Left: The empty shell of the former Haughton Elevator Company on Spencer Street in Toledo
(Toledo, OH) It was with a tinge of sadness that I stopped by the old Haughton Elevator Company headquarters on Spencer Avenue today. The building has been empty since 1989, when Swiss elevator maker Schindler Group AG - which bought Haughton in 1979 - moved the remaining operations out to the suburbs.
The final demolition of Haughton Elevator will bring to an end another chapter in the industrial history of Toledo, a city that once boasted a thriving tax base but which now has trouble attracting businesses even with generous tax abatements.
They do not call the Upper Midwest the "Rust Belt" without good reason, and the demolition of Haughton Elevator merely adds an exclamation mark to Toledo's experience as a center of industrial devolution.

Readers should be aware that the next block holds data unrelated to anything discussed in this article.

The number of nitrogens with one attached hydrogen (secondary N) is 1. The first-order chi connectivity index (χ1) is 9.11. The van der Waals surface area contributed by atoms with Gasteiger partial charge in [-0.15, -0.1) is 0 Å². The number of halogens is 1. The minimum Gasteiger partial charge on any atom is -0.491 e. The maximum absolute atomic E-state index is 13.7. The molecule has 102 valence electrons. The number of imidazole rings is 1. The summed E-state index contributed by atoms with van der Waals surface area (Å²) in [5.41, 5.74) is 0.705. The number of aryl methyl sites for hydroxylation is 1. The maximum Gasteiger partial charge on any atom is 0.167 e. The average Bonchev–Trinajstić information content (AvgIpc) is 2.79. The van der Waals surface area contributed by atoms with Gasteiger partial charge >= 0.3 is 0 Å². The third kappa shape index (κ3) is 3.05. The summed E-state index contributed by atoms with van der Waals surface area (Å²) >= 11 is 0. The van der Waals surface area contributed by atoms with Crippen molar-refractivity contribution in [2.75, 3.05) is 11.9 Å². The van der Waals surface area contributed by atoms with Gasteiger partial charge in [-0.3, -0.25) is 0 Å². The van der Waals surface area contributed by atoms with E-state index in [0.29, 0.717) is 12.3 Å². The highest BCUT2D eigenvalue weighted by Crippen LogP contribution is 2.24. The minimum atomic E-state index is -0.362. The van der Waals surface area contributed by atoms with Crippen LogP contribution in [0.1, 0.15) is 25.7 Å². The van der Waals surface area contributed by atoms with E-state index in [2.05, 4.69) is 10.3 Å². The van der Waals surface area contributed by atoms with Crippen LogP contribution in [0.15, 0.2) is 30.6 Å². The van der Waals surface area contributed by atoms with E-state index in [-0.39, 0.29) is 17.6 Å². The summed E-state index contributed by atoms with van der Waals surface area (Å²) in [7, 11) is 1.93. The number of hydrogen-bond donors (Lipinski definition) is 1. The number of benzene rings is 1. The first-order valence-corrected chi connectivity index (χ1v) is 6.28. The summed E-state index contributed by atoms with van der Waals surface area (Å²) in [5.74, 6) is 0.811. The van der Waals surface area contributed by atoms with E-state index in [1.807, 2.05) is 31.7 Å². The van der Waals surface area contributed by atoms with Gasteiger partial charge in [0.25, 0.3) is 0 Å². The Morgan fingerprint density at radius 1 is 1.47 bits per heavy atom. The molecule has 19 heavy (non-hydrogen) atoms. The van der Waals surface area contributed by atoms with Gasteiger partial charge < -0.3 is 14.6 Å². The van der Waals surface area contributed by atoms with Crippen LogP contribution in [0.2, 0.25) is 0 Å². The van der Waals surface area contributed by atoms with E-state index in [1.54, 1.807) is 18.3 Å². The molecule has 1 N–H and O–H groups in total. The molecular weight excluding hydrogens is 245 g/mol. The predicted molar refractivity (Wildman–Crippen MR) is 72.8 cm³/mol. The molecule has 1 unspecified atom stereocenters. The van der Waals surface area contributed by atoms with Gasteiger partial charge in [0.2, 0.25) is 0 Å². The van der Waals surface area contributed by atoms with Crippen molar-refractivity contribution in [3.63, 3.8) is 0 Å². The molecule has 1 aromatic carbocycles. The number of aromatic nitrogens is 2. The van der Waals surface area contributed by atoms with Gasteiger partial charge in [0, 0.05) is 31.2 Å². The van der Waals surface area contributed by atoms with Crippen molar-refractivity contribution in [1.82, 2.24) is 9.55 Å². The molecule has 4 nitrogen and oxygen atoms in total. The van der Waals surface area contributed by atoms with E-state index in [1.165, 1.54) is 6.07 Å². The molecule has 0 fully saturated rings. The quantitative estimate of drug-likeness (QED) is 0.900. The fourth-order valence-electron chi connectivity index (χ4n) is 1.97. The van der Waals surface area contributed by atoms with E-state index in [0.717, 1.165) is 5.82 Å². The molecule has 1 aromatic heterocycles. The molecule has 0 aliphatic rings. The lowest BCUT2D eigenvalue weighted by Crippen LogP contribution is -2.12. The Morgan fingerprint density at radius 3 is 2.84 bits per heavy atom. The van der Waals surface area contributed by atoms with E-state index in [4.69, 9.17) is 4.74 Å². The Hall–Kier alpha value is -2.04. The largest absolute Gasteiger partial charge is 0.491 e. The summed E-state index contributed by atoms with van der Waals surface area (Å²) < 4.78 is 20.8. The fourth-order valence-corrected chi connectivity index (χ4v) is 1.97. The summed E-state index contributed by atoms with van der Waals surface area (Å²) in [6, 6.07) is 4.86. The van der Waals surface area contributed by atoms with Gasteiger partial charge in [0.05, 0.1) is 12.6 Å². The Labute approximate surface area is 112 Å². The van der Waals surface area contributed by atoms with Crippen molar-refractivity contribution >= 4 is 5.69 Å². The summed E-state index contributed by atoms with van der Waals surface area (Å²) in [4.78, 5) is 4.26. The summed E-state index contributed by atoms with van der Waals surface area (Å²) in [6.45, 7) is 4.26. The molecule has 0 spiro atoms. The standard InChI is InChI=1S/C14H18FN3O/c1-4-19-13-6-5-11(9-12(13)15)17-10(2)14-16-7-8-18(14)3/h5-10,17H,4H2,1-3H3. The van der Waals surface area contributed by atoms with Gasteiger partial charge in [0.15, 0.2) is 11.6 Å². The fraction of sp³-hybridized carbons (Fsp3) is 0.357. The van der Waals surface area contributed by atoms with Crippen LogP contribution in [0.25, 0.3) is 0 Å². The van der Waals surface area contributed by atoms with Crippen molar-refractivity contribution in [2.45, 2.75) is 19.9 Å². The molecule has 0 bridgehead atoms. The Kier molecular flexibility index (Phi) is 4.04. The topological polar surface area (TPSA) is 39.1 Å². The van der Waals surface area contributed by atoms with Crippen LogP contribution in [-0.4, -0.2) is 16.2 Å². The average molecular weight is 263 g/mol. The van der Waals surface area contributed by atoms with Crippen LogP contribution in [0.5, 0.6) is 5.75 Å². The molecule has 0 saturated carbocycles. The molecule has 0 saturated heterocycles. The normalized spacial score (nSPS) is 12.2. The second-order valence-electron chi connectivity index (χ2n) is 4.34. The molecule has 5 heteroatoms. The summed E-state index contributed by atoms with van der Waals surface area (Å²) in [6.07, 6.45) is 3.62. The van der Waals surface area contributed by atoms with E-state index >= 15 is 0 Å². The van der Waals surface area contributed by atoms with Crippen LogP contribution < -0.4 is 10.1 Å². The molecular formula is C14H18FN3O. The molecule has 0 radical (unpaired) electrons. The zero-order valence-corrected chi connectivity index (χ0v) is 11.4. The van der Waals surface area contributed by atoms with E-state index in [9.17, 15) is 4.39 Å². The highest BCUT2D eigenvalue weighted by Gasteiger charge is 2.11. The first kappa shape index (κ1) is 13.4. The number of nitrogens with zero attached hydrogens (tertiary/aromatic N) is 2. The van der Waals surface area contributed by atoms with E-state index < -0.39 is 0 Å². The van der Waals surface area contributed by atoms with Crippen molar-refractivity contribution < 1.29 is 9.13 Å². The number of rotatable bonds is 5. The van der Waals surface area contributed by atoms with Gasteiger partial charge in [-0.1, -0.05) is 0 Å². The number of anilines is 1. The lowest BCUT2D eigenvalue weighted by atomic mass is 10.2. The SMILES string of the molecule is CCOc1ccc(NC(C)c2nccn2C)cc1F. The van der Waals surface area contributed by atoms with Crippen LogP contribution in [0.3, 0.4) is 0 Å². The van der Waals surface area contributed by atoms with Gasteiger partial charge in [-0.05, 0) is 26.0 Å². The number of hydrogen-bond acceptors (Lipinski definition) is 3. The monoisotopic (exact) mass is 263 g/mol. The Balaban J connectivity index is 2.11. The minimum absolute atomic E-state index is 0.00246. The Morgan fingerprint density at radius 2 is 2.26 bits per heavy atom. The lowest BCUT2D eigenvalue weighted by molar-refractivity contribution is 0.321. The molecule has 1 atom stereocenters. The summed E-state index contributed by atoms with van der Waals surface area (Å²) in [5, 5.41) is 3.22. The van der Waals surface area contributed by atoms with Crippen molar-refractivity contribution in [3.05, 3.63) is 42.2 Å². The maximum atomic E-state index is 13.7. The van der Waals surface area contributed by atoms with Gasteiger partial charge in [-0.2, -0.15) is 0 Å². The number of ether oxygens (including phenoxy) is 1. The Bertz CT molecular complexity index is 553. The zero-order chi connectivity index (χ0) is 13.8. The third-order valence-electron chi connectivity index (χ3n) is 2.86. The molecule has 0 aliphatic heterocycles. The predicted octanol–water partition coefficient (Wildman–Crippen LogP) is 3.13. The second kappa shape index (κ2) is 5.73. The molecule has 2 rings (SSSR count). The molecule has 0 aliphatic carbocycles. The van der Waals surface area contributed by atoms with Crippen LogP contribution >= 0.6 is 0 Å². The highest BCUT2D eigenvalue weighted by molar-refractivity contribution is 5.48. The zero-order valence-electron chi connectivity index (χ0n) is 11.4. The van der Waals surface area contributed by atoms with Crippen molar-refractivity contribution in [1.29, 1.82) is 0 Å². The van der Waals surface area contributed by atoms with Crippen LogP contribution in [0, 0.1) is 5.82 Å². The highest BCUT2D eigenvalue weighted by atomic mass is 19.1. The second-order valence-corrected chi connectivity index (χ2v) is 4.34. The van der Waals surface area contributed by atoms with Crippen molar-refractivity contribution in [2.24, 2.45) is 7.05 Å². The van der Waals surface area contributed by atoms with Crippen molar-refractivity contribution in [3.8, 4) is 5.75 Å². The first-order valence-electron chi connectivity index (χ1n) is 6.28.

Left: Spencer Street entrance to the former Haughton Elevator facility
Founded in 1865 by Civil War officer Nathaniel Haughton, the Haughton & Kniesser company was a foundry and machine business. The firm changed its name to the Haughton Elevator & Machine Company, and in 1888 began producing elevators.
The current site had been home to Haughton Elevator since 1901, and the company was once the third-largest elevator manufacturer in the country.
For neighbors of the shuttered manufacturing facility, I suppose the demolition of Haughton Elevator represents the elimination of a prominent hunk of urban blight, but to watch a former industrial anchor fall to the wrecking ball is indeed a depressing sight in Toledo.
Perhaps the city will get lucky and entice a check-cashing firm and a big-box drugstore to the site, as those seem to be the most successful enterprises these days in the middle of the American industrial wasteland.